Why Voter Apathy is Not an Option

All you need to do is switch on your TV set at prime time and you will be discouraged about the state of our country, our poor beloved Kenya.

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Corruption is out of control. Impunity seems the order of the day as those in power evade justice over and over and over again. The opposition is merely the mirror image of the government as the “it’s our turn to eat” narrative drives political ambition. Negative tribalism is disguised in talk of “strongholds” and “negotiated democracy” while many Kenyans begin to wonder if their vote – and their voice – matters in this whole charade.

It is easy to get discouraged as a citizen of Kenya. In fact, given the events taking place, it is the most reasonable thing to do. It was easy to be patriotic during the days of terrorist attacks. Back then, the enemy was tangible and discernible, and foreign. Both the opposition and the government had a common enemy. But now, now everything is all muddled up. The enemy is amongst  us, and often within us, and this has messed up with our collective sense of nationality. We don’t know who to trust anymore.

Outrage Fatigue?

Doctors have been on strike for almost three months ago and few people even seem to know what the issue is, let alone how to resolve it. News barely makes sense anymore. One day you are siding with the doctors, the next day the spin doctors have changed your mind and you are now siding with the government. Wait, does it even make sense to take sides if we are all “one country”?

There is such a thing as compassion fatigue (outrage fatigue?) and many of us are at breaking point. We are being pushed to breaking (no-caring) point. We just want to retreat to our little corner and focus on our job, family and friends and let the rest of the nation take care of itself. Life is too short to care about everything and everyone. Let us all eat and drink and (hopefully) be merry, for tomorrow we die. There are people who “run” this country and they will do whatever they want. We have no “real” control over their decisions and actions, so why even bother?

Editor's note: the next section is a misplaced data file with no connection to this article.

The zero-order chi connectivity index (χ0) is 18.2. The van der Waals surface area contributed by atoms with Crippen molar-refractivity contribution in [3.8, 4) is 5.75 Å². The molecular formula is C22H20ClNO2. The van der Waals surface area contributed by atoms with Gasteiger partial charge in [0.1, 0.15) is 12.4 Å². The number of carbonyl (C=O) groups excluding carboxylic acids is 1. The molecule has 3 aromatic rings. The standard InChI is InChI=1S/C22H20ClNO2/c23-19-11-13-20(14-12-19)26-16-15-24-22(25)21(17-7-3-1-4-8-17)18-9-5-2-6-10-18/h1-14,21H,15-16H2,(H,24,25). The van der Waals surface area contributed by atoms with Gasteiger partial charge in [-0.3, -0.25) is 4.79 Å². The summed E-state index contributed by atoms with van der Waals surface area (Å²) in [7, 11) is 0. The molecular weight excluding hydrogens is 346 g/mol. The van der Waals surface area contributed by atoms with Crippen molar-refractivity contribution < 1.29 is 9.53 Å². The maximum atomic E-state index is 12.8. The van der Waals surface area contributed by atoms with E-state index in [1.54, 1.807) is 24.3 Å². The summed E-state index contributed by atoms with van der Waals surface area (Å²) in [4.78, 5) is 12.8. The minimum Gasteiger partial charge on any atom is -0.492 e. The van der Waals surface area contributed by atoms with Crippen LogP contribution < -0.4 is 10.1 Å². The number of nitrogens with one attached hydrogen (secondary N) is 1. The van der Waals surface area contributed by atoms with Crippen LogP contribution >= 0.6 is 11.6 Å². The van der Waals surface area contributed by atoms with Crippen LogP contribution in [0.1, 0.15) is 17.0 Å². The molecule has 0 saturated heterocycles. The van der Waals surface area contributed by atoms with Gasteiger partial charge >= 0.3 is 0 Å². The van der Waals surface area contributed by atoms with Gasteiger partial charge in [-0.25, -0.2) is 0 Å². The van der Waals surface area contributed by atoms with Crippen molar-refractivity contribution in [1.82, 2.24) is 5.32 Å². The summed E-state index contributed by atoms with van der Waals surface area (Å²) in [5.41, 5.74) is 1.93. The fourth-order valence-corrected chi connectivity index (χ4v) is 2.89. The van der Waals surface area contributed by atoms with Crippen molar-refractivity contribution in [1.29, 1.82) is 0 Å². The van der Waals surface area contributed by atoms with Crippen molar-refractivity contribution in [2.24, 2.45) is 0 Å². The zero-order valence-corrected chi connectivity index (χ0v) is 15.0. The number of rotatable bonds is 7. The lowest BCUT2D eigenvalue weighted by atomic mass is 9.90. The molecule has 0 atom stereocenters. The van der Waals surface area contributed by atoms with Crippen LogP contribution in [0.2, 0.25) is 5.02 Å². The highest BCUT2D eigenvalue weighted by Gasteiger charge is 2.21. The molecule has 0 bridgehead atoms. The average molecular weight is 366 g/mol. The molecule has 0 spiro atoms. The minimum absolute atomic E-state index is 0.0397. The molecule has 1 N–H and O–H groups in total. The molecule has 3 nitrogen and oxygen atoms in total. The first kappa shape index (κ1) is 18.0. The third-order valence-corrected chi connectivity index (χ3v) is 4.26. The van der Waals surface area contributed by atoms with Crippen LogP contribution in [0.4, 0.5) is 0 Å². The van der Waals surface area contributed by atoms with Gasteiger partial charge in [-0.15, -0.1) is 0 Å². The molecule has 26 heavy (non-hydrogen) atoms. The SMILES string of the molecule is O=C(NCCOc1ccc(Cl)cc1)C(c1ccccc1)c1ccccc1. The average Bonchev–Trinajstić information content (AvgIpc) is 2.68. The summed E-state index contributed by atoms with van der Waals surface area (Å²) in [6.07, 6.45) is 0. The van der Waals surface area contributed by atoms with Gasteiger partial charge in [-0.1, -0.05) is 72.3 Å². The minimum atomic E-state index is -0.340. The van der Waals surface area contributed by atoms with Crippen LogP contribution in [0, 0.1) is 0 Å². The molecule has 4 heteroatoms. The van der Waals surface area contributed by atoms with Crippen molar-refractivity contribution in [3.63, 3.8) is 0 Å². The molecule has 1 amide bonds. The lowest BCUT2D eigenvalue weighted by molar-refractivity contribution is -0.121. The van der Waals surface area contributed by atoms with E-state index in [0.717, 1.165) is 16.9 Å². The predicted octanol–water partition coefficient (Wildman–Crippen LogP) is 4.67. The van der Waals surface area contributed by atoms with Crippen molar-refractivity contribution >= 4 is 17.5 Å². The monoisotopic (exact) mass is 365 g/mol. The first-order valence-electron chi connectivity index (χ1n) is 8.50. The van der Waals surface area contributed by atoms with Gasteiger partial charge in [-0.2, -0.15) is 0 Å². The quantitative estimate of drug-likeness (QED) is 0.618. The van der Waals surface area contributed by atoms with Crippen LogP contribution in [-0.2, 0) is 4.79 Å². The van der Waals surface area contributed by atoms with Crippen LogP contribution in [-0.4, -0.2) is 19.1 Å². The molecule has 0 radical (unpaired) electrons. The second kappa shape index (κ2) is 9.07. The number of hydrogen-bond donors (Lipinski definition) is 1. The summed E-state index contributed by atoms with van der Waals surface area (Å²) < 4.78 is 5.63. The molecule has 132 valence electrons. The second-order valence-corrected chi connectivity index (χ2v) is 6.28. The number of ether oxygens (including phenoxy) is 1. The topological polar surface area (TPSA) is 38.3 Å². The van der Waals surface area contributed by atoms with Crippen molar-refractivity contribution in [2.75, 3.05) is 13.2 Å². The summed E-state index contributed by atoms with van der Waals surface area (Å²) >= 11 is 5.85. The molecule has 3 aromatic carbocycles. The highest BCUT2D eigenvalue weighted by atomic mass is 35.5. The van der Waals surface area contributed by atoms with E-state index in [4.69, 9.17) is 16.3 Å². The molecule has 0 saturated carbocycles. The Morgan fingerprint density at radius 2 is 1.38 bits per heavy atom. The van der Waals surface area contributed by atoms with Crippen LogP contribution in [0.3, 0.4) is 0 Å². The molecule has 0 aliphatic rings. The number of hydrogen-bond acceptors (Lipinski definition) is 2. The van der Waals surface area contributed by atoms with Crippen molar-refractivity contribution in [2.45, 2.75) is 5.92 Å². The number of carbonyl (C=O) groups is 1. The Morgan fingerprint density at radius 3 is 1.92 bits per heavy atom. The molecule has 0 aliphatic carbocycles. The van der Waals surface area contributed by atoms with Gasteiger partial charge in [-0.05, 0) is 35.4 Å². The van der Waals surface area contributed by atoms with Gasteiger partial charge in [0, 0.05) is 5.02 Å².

This is where many of us are, and where many more are heading. We are folding into ourselves. Ranting on social media has lost its appeal. Hashtags never go far enough and tweets never go deep enough. We are not seeing results. Those in power seem to have all the cards. The rich are getting richer and the poor are getting poorer.

We Are Citizens, Not Merely Voters

I am a communication specialist, and I have previously worked as a journalist for four years. I have noticed that the efforts that make the biggest splash in the political scene are usually not very complex or calculated. Stories are perennially powerful, and often all it takes is a good story being picked up by the right person to make a difference.

This is what I mean; more often than not, it is not the statistics about a particular issue that move people to action, it is how you leverage these statistics to evoke emotions. This means that one story about a person’s rape ordeal could be more powerful than displaying staggering numbers of rape cases on a PowerPoint slide.

Just look at what happened in India. Rape is not a new plague in the country. It has been rampant there for decades. But it took a few stories showcasing the lives of those affected to start strong movements and cause radical changes in the law. In a previous post, I wrote about how there are more ways to be a responsible citizen than merely taking part in a vote. I focused largely on what we can do in our “circle of concern”. In this post, my focus is more “political”. My aim is to, hopefully, wake us up to the political options we have as citizen to contribute to positive change in your country.

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These may not make sense at first glance, and you may even doubt how effective they are. But sometimes you need to be part of something to see and appreciate its power. Having worked as a journalist, I had the advantage of seeing the areas where citizen participation made the biggest waves in government and society. More often than not, all it took was answering “yes” to the following questions.

Have you ever:

  • Signed a petition?
  • Contacted your MP, MCA or area representative?
  • Gone on a protest or demonstration?
  • Contacted a government department?
  • Spoken to an influential person about an issue you feel strongly about?
  • Raised an issue in an organisation you belong to?
  • Contacted radio, TV or newspaper?
  • Formed a group of like-minded people?

When we begin to see our role and scope of responsibility as much larger than the mere casting of a vote, then we will realize that we wield power to cause real political change in our society. Voter apathy happens when we limit the horizon of our political participation to casting  the vote once every five years. When we see our politics and our politicians through the lens of the ballot, we are only displaying our ignorance.